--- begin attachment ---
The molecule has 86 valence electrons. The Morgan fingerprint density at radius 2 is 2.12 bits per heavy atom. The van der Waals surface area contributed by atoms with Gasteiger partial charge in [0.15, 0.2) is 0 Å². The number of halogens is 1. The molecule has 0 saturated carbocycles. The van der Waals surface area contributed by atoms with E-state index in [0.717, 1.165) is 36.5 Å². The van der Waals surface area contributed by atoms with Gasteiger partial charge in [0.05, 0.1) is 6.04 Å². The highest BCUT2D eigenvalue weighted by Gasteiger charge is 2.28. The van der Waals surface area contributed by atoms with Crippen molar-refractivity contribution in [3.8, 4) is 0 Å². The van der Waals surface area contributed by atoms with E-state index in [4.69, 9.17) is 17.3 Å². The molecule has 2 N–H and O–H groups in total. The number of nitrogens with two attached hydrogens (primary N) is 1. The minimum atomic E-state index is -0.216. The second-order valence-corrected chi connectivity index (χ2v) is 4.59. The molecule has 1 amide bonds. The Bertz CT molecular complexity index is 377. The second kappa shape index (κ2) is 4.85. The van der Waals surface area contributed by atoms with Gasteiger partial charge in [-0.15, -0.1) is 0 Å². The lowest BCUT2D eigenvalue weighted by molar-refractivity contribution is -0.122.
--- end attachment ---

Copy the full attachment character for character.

The molecule has 86 valence electrons. The Morgan fingerprint density at radius 2 is 2.12 bits per heavy atom. The van der Waals surface area contributed by atoms with Gasteiger partial charge in [0.15, 0.2) is 0 Å². The number of halogens is 1. The molecule has 0 saturated carbocycles. The van der Waals surface area contributed by atoms with E-state index in [0.717, 1.165) is 36.5 Å². The van der Waals surface area contributed by atoms with Gasteiger partial charge in [0.05, 0.1) is 6.04 Å². The highest BCUT2D eigenvalue weighted by Gasteiger charge is 2.28. The van der Waals surface area contributed by atoms with Crippen molar-refractivity contribution in [3.8, 4) is 0 Å². The van der Waals surface area contributed by atoms with E-state index in [4.69, 9.17) is 17.3 Å². The molecule has 2 N–H and O–H groups in total. The number of nitrogens with two attached hydrogens (primary N) is 1. The minimum atomic E-state index is -0.216. The second-order valence-corrected chi connectivity index (χ2v) is 4.59. The molecule has 1 amide bonds. The Bertz CT molecular complexity index is 377. The second kappa shape index (κ2) is 4.85. The van der Waals surface area contributed by atoms with Gasteiger partial charge in [-0.15, -0.1) is 0 Å². The lowest BCUT2D eigenvalue weighted by molar-refractivity contribution is -0.122.